Causes for carolling


photo: Sarah J. Jamieson

Here’s a mid-winter, end of millennium poem by Thomas Hardy, The Darkling Thrush.   It’s a good one for anyone who feels ‘fervourless’ at this point of the festive season.  Christmas, tick, New Year, tick.  Now what?

We’ve had wet, windy weather for weeks now and even when it abates briefly, the ground is so sodden and streams so swollen, it’s difficult to walk anywhere in the woods.  I find myself envying Thomas Hardy who is at least able to lean on his coppice gate to clock the bine-stems and the land’s sharp features.

Next stop for those who keep the twelve days, is Twelfth Night on Sunday or Monday (depending on whether you celebrate the eve or on the day).  It’s then a clear run until Blue Monday on the 20th January – statistically, in the UK at least,  allegedly the gloomiest day of the year.  That’s when it all comes at once –  bad weather, high bills, back to work blues and a realisation that, in spite of the promise of a fresh start in the New Year, things are pretty much the same.

Paradoxically though,  knowing you are likely to feel down on the third Monday of January helps lift the spirits. There’s often a kind of recreational gloom on that day.  In poetry therapy, it’s called the ‘isoprinciple’ – the idea that congruence is comforting, and why The Darkling Thrush can be more helpful than a jolly take on New Year.

It’s harder when one’s spirits feel out of kilter with the public mood.  I enjoy the build-up to Christmas and Christmas itself but tend to feel reflective and reclusive at New Year and have to justify this to myself somehow.  The internet world though helps – I’m not the only one it seems.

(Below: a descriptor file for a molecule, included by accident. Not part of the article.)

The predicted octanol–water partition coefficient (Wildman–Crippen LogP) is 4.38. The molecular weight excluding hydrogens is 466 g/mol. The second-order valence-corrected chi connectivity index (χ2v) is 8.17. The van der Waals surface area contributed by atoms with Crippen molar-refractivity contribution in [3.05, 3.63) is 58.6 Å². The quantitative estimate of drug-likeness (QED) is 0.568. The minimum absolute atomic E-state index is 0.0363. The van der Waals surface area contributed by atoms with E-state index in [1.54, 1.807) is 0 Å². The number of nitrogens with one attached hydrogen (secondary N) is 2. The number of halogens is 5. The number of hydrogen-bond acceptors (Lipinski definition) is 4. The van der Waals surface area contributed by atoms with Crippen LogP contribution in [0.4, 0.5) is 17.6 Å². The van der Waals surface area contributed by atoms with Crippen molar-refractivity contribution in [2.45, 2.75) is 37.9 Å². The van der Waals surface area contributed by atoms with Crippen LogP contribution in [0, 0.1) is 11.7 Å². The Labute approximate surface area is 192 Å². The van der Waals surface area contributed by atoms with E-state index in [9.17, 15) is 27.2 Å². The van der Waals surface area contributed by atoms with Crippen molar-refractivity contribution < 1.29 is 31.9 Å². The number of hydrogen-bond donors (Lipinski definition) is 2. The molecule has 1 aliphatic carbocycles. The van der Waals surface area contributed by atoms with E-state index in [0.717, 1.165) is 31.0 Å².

But reasons to be cheerful – the windy weather is at least mild and there’s an audible dawn chorus, birds like Hardy’s thrush flinging their souls into the gloom. And this year has provided a feast of human carolling.

I went singing door-to-door with the neighbours and feel more and more at home in this somewhat eccentric corner of Canterbury. A singing teacher led us at a community gathering  in the ancient church at Harbledown which lifted both the volume and quality.  Carols in my packed local pub led by the choir of St Stephens Church opposite probably go back to 1570 when the Olde Beverlie was then the home of the church warden who had a side line in brewing. There was also fabulous singing on Christmas Eve in town, pictured, which features the strange bobbing dance to We Three Kings that I think is specific to Canterbury.   The new Archbishop of Canterbury joined in on an open top bus and rather touchingly had to be reminded his job was to offer a prayer.

I will celebrate Twelfth Night though on Sunday.  A final cause for carolling and I hope there’ll be a good rendition of the Twelve Days of Christmas to close the season.  Like many carols, this has a fascinating provenance going back to a French rhyme translated into English in 1780 – our present day version comes from 1909.  And I wish some ‘blessed hope’ to those I love who are having hard times at the moment.